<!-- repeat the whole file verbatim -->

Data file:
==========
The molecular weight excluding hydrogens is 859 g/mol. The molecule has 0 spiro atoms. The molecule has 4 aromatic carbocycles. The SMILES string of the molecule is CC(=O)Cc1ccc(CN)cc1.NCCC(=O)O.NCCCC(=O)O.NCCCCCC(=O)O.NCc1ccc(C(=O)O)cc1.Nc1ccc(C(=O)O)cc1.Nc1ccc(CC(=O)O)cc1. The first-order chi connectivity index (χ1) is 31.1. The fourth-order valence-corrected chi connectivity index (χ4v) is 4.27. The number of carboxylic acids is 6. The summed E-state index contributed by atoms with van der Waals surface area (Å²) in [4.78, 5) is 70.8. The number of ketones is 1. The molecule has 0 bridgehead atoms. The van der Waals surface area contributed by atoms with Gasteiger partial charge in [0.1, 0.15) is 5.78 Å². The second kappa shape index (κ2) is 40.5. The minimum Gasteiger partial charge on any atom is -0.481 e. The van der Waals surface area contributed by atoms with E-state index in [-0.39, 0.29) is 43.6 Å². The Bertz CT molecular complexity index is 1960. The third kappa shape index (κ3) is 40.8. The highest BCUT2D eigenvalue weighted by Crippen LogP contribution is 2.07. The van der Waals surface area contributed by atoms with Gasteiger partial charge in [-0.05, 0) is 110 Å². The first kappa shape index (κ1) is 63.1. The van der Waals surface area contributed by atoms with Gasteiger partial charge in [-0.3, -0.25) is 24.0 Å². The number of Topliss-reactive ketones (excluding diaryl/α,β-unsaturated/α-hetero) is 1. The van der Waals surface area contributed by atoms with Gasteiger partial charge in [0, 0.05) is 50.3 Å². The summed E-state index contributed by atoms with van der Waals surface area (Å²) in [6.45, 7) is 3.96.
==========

The molecular weight excluding hydrogens is 859 g/mol. The molecule has 0 spiro atoms. The molecule has 4 aromatic carbocycles. The SMILES string of the molecule is CC(=O)Cc1ccc(CN)cc1.NCCC(=O)O.NCCCC(=O)O.NCCCCCC(=O)O.NCc1ccc(C(=O)O)cc1.Nc1ccc(C(=O)O)cc1.Nc1ccc(CC(=O)O)cc1. The first-order chi connectivity index (χ1) is 31.1. The fourth-order valence-corrected chi connectivity index (χ4v) is 4.27. The number of carboxylic acids is 6. The summed E-state index contributed by atoms with van der Waals surface area (Å²) in [4.78, 5) is 70.8. The number of ketones is 1. The molecule has 0 bridgehead atoms. The van der Waals surface area contributed by atoms with Gasteiger partial charge in [0.1, 0.15) is 5.78 Å². The second kappa shape index (κ2) is 40.5. The minimum Gasteiger partial charge on any atom is -0.481 e. The van der Waals surface area contributed by atoms with E-state index in [-0.39, 0.29) is 43.6 Å². The Bertz CT molecular complexity index is 1960. The third kappa shape index (κ3) is 40.8. The highest BCUT2D eigenvalue weighted by Crippen LogP contribution is 2.07. The van der Waals surface area contributed by atoms with Gasteiger partial charge in [-0.05, 0) is 110 Å². The first kappa shape index (κ1) is 63.1. The van der Waals surface area contributed by atoms with Gasteiger partial charge in [-0.3, -0.25) is 24.0 Å². The number of Topliss-reactive ketones (excluding diaryl/α,β-unsaturated/α-hetero) is 1. The van der Waals surface area contributed by atoms with Gasteiger partial charge in [0, 0.05) is 50.3 Å². The summed E-state index contributed by atoms with van der Waals surface area (Å²) in [6.45, 7) is 3.96.